Foreign affairs Official Development Assistance (ODA)


Budget Review 2009-10 Index

Budget 2009 10: Foreign affairs

Official Development Assistance (ODA)

Dr Ravi Tomar

According to the Budget Statement Australia’s Official Development Assistance (ODA) budget for 2009–10 is $3818.8 million, $29.2 million more than the 2008–09 expected outcome of $3789.6 million.[1] This represents a 2 per cent increase over the expected outcome for 2008–09. The ODA/Gross National Income (GNI) ratio will increase from 0.33 per cent in 2008–09 to 0.34 percent in 2009–10.

The statement recognises the global effects of recession:

The past year has seen a dramatic change in the prospects of developing countries due to the effects of the global recession. Declines in foreign direct investment, export revenue, remittances, tourism and other adverse impacts of the recession will reduce economic growth and, in turn, may unravel progress towards the Millennium Development Goals (MDGs)…

The impacts on growth will vary across the developing world but overall will have an enormous human cost. Poverty reduction gains will be substantially lower as a result of the recession.[2]

There is also an acknowledgement of its effect on the Australian economy:

Economic circumstances require some small adjustment to previous plans for scaling up ODA in the near term. Despite this, the Government expects to increase Australia’s ODA levels to equivalent to 0.35 per cent of GNI in 2010-11, 0.37 per cent of GNI in 2011-12, and 0.40 per cent of GNI in 2012-13. Increased Australian aid will be directed first to achieve faster progress towards the internationally agreed MDGs.[3]

This contrasts with the projected increases forecast in the Budget Paper No. 2, 2008–09 in which the amounts were provided:

The 2008–09 Budget provides $1.3 billion of new initiatives over four years. It is expected that the ratios of Australia’s ODA to GNI will be 0.35 per cent in 2009–10 (a year earlier than originally targeted), 0.37 per cent in 2010–11, and 0.38 per cent in 2011–12. These ratios correspond to amounts of $4.2 billion, $4.6 billion and $5.0 billion in 2009–10, 2010–11 and 2011–12 respectively.[4]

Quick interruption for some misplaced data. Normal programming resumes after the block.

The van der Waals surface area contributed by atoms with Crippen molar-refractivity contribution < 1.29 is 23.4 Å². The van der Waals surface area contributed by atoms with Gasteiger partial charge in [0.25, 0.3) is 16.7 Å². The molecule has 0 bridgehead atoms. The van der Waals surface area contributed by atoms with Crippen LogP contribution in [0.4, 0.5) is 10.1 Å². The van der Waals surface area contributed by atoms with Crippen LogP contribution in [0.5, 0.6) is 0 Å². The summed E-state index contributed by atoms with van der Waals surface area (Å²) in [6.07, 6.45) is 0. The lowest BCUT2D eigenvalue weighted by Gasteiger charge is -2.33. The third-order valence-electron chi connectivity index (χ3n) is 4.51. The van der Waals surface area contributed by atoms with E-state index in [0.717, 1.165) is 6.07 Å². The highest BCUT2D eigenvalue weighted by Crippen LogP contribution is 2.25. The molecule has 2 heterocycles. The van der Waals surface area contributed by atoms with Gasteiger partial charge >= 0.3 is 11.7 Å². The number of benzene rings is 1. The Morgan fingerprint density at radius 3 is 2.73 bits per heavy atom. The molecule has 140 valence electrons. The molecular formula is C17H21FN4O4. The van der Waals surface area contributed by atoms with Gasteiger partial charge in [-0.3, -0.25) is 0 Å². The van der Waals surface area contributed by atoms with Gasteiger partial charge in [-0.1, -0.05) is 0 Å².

There is also a reiteration of the government’s commitment to increase Australia’s ODA to 0.5 percent of GNI by 2015–16.

Sectoral allocation of the AusAID administered ODA budget and new initiatives in these sectors are as follows:

  • expenditure on rural development is expected to be $230 million in 2009–10, approximately six percent of total ODA
    • a new initiative costing $464.2 million over four years to strengthen the ability of certain countries in Africa and the Asia-Pacific region to address food insecurity.
  • expenditure on infrastructure and water and sanitation will be $560 million in 2009–10, approximately 15 per cent of total ODA
    • a new initiative costing $454 million over four years to improve infrastructure in East Asia and PNG.
  • outlay in the education sector will be some $690 million, approximately 18 percent of total ODA.
  • expenditure for the health and HIV sector will be over $595 million, approximately 16 per cent of ODA
    • the government will cancel up to $75 million in debt owed by Indonesia provided the latter invests $37.5 million in the Global Fund to Fight AIDS, Tuberculosis and Malaria for tuberculosis programs.
  • expenditure in the governance sector will be about $820 million, some 22 percent of total ODA
    • a new initiative costing $138.6 million over four years to ‘improve the effectiveness of government and accountability to citizens’ in East Timor and the Pacific
    • after a two-year trial, it is proposed to invest $336.1 million over four years ‘to enable the inclusion of significant performance-linked aid elements within the new Pacific Partnerships for Development’ and the expansion of existing arrangements in Asia.
  • expenditure in the environment and climate change sector in 2009–10 will be some $170 million, about five per cent of total ODA.

In terms of the geographical distribution of ODA, Africa has seen a large increase in allocation by AusAID—a total outlay of $163.9 million for 2009–10, up from $116.4 million in 2008–09. In addition, the Attorney-General’s Department ‘will provide $17.3 million over four years to assist African countries to develop effective law and justice frameworks’.

Another budget initiative will boost Australia’s non-military ODA to Afghanistan and Pakistan to over $500 million over four years.

Given that the overall increase in the ODA budget from 2008–09 is just 2 per cent, the projected increase in the aid budget as foreshadowed in Budget Paper No. 2, 2008­–09 has effectively been put on hold in 2009–10.



[1].    Unless otherwise indicated, all information is derived from the statement by The Hon. Stephen Smith, Minister for Foreign Affairs and The Hon. Bob McMullan, Parliamentary Secretary for International Development Assistance, Australian Government, Budget statements 2009–10: Australia’s International Development Assistance Program: a good international citizen, Commonwealth of Australia, Canberra, 12 May 2009, http://www.aph.gov.au/budget/2009-10/content/ministerial_statements/ausaid/download/ms_ausaid.pdf

[2].    Statement, p. 11.

[3].    Statement, p. 16.

[4].    Australian Government, ‘Part 2: Expense measures’, Budget measures: budget paper no. 2: 2008–09, Commonwealth of Australia, Canberra, 2008, p. 186.

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